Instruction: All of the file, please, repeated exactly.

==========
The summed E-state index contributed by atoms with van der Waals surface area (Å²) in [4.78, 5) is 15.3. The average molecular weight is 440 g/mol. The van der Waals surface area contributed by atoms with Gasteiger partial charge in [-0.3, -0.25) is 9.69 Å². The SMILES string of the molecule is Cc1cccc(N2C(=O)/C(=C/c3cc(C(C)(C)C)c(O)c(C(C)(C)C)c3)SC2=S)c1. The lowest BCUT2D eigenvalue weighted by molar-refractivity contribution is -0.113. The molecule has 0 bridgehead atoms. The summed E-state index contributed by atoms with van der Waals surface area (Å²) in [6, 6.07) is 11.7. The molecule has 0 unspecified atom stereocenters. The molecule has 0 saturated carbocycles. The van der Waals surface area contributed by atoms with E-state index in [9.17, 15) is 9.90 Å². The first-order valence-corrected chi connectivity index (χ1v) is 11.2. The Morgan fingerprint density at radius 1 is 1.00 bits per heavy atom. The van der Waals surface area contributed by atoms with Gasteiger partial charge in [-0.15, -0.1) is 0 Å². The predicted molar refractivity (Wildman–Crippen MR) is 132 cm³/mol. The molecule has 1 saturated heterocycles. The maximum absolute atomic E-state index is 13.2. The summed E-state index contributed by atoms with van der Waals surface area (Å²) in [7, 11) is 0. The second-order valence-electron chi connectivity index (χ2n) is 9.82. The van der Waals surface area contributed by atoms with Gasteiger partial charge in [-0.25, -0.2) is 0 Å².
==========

The summed E-state index contributed by atoms with van der Waals surface area (Å²) in [4.78, 5) is 15.3. The average molecular weight is 440 g/mol. The van der Waals surface area contributed by atoms with Gasteiger partial charge in [-0.3, -0.25) is 9.69 Å². The SMILES string of the molecule is Cc1cccc(N2C(=O)/C(=C/c3cc(C(C)(C)C)c(O)c(C(C)(C)C)c3)SC2=S)c1. The lowest BCUT2D eigenvalue weighted by molar-refractivity contribution is -0.113. The molecule has 0 bridgehead atoms. The summed E-state index contributed by atoms with van der Waals surface area (Å²) in [6, 6.07) is 11.7. The molecule has 0 unspecified atom stereocenters. The molecule has 0 saturated carbocycles. The van der Waals surface area contributed by atoms with E-state index in [9.17, 15) is 9.90 Å². The first-order valence-corrected chi connectivity index (χ1v) is 11.2. The Morgan fingerprint density at radius 1 is 1.00 bits per heavy atom. The van der Waals surface area contributed by atoms with Gasteiger partial charge in [-0.15, -0.1) is 0 Å². The predicted molar refractivity (Wildman–Crippen MR) is 132 cm³/mol. The molecule has 1 saturated heterocycles. The maximum absolute atomic E-state index is 13.2. The summed E-state index contributed by atoms with van der Waals surface area (Å²) in [7, 11) is 0. The second-order valence-electron chi connectivity index (χ2n) is 9.82. The van der Waals surface area contributed by atoms with Gasteiger partial charge in [-0.25, -0.2) is 0 Å².